College basketball has a perceived transfer issue in its sport. Some like to refer to it as an epidemic. Others use it as a generalization of the NCAA’s ongoing struggles.
The truth is in the numbers, and the numbers tell us nearly double the amount of Division I basketball players are transferring compared to just six years ago.
And as the NCAA tries to put its finger on transferr reform across all sports, basketball continues to generate the most discussion.
“That's some of the concern we look at that we're just not giving the young man or young lady enough time to really understand where to plant your roots a little bit and stay there and not just jump around,” West Virginia athletic director Shane Lyons told CNHI in March. “Our goal is to have these young men and women graduate from college. That's the importance of being a student-athlete and that's what we're trying to create as well and have a balance there.”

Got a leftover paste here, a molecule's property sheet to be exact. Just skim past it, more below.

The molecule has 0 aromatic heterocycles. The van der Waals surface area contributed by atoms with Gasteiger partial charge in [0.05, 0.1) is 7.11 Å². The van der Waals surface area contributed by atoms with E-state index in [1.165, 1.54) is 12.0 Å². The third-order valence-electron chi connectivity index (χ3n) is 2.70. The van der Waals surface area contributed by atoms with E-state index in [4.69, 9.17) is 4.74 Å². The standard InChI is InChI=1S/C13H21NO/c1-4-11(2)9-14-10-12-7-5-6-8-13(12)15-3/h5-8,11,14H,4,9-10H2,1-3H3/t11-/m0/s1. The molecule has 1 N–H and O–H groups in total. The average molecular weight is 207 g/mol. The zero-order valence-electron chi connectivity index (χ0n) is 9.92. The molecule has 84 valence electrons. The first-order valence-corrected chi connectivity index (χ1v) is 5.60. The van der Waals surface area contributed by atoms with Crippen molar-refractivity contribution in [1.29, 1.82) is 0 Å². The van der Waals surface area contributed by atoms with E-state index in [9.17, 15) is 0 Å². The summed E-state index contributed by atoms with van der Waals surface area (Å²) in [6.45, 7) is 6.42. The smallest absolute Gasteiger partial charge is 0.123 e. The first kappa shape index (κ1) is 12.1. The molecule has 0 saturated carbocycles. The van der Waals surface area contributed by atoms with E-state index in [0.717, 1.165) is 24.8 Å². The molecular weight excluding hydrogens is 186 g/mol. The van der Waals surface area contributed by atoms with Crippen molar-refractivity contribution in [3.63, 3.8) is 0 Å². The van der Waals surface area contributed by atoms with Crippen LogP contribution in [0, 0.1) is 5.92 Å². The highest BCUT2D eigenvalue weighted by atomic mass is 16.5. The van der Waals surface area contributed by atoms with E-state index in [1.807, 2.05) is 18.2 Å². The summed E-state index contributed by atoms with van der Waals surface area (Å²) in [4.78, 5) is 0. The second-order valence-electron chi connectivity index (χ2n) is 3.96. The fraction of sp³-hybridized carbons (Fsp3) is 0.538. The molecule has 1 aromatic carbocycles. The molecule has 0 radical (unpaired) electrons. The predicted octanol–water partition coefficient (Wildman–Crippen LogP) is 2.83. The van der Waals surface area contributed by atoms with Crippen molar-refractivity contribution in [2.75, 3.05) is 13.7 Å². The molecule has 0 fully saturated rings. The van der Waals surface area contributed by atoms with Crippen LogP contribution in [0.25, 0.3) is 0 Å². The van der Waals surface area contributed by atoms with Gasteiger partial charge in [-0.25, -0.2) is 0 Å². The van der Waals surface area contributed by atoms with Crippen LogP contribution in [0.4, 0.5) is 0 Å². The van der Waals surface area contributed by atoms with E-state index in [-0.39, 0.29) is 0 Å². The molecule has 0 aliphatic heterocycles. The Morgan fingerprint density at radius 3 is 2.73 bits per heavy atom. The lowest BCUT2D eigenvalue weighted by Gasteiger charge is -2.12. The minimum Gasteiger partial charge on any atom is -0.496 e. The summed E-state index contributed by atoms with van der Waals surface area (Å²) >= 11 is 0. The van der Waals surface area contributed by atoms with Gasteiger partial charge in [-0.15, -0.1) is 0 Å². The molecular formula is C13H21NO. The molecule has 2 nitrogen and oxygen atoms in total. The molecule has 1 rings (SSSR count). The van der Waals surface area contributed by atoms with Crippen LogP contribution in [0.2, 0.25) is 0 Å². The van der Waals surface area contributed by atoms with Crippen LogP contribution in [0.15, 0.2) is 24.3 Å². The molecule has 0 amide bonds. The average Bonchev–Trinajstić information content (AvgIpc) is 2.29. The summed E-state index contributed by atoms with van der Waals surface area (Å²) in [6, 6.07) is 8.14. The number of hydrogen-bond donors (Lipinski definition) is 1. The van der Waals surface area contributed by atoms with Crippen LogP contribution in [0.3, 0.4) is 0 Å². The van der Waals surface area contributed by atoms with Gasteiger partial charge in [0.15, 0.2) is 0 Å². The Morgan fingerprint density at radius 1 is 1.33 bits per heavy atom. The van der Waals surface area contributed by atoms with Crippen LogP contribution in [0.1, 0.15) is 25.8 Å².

A June 2017 NCAA research report for the 2015-16 season showed men’s basketball had the highest transfer rate among revenue sports at 13 percent. Only men’s soccer (14 percent) and women’s beach volleyball (14 percent) had higher rates. The average NCAA transfer rate was 6.5 percent.
The report said about 40 percent of men’s basketball players depart their initial school by the end of their sophomore year.